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This is related but not a duplicate of this question.

Apparently, I used fresh kiwi and mango in my jelly, and now it does not set. I know what I did wrong; but what can I do about it?

E.g. Can I add gelatin powder to the mixture to improve the chances of it setting?

I know that as a last resort I can probably take the fruit out and consume them directly, but then the jelly would be wasted (drinking sugar syrup is...not very pleasant).

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    It is not uncommon in the US to use failed jelly as breakfast syrup for pancakes, waffles etc. rather than as a drink syrup. Not sure on a kiwi/mango, it would depend on personal taste, though added to a fresh fruit or compote it sounds appealing to me. I have even seen companies market them as "Oops". Syrups made with the same basic recipe as their jelly but without gelling it. – dlb Jan 13 at 13:36
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    So...based on the other question, you added fresh fruit to a gelatin. As an American my first thought was the jelly you spread on toast which typically relies on pectin rather than gelatin. I dont know if kiwi will wreck pectin or agar agar as well, but those might be options to consider besides gelatin if you don't want to cook your fruit in the future. – kitukwfyer Jan 13 at 16:56
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    Fid you use kiwifruit? Or kiwi? As a New Zealander, they're quite different. – Criggie Jan 14 at 3:17
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    FYI Jelly setting is destroyed by the natural digestive enzymes in (fresh) pineapples, papayas, mangoes, kiwi etc. I also found out the hard way when I tried to use fresh pineapple in a trifle. Use canned pineapple instead, it's heat-treated which destroys those enzymes. – smci Jan 14 at 12:21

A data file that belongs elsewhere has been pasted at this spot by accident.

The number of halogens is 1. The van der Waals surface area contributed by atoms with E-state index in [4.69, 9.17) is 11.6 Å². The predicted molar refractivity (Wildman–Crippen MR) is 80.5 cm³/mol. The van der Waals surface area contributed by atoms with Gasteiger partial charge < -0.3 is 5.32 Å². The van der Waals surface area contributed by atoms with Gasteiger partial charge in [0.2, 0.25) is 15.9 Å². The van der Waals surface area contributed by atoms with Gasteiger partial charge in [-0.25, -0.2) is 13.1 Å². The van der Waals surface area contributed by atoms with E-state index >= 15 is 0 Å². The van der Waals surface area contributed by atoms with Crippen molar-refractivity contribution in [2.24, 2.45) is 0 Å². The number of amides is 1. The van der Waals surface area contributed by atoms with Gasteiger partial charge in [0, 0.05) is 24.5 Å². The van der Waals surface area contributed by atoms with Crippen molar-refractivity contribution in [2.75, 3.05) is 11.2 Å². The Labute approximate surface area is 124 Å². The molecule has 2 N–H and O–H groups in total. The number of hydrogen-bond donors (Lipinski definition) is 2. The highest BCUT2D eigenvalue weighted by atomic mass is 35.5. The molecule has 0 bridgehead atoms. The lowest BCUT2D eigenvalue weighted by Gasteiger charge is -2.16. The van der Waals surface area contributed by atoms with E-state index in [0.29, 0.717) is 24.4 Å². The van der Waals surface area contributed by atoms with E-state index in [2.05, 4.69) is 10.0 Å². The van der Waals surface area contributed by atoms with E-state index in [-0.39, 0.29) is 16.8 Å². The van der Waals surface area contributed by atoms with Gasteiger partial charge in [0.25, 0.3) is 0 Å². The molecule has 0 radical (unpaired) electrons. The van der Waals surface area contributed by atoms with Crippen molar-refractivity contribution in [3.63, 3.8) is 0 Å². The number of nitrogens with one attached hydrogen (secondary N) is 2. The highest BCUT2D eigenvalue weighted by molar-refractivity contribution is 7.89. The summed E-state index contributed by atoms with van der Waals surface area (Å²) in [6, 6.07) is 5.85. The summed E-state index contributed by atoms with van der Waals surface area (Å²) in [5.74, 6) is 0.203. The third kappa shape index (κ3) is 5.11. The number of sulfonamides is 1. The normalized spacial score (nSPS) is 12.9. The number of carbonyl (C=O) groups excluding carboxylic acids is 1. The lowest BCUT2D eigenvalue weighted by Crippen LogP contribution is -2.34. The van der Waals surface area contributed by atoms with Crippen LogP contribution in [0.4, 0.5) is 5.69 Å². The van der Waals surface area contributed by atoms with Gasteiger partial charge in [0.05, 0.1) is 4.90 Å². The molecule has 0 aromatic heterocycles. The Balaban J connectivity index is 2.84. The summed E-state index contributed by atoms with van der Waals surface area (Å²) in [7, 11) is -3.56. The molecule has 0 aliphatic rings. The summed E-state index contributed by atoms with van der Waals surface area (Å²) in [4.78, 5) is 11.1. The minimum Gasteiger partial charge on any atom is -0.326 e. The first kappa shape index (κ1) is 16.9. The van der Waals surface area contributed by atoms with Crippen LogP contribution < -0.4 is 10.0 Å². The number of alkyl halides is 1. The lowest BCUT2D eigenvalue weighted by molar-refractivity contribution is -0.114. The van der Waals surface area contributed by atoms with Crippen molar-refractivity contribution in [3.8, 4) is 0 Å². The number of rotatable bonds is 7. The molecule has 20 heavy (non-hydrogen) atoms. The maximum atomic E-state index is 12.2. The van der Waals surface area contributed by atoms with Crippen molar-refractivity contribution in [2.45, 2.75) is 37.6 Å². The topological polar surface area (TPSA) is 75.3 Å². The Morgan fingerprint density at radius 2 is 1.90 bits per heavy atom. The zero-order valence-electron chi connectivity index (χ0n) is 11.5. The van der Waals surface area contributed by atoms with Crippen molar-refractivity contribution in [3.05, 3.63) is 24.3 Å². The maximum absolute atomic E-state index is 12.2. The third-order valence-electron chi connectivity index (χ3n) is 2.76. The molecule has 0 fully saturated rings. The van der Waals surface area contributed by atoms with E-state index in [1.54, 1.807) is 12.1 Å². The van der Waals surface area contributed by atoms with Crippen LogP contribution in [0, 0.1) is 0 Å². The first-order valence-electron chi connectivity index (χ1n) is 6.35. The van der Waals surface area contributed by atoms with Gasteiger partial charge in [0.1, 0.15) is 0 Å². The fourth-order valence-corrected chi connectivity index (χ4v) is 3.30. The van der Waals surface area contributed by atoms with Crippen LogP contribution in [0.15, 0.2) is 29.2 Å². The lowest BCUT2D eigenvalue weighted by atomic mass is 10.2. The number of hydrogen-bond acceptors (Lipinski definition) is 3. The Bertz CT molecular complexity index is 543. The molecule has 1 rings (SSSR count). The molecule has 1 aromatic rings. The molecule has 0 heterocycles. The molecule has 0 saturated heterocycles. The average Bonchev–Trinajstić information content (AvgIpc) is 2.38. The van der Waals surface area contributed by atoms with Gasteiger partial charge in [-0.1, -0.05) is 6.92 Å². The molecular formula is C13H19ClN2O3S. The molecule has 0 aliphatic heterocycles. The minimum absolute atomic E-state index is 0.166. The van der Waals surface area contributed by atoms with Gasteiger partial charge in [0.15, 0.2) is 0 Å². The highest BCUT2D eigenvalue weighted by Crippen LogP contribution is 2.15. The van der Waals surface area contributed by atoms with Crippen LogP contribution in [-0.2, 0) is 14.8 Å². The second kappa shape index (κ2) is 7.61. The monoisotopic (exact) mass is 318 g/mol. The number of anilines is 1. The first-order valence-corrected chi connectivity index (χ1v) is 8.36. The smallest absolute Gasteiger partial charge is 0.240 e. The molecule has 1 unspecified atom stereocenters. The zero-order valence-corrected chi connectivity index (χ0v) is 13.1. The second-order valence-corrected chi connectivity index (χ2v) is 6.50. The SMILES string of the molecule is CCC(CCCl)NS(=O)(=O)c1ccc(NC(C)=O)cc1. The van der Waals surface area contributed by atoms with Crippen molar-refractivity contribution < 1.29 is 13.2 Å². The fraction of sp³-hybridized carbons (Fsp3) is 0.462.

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    @smci or just boil the fruit if you can't find canned pineapples (markets in my area don't have canned pineapples, but fresh ones arrive in one market) – John Hamilton Jan 15 at 13:20
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Your problem is actinidain, an enzyme in the kiwi (and to a lesser degree even in the mango) that causes the jelly to stay liquid. Heat deactivates it, so your first step is to boil the whole thing. The minimum temperature to denature actinidain is 60 C, but I recommend to exceed that, just to be sure. You should then add more gelatin, assume that at least a significant portion of the original gelatin was broken down, as evidenced by the non-setting.

If you don’t like the now-mushy fruit pieces after boiling, I suggest giving it a whirr with the immersion blender and calling it “mousse”. You could even add a bit of whipped cream, mixed in just before the jelly sets. (Note that adding a dairy product will only be ok after boiling, again the enzymes need to be deactivated or the whole thing will turn bitter as well.)

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    Seriously, +1 for the "calling it a mousse". lol. – bracco23 Jan 14 at 9:44

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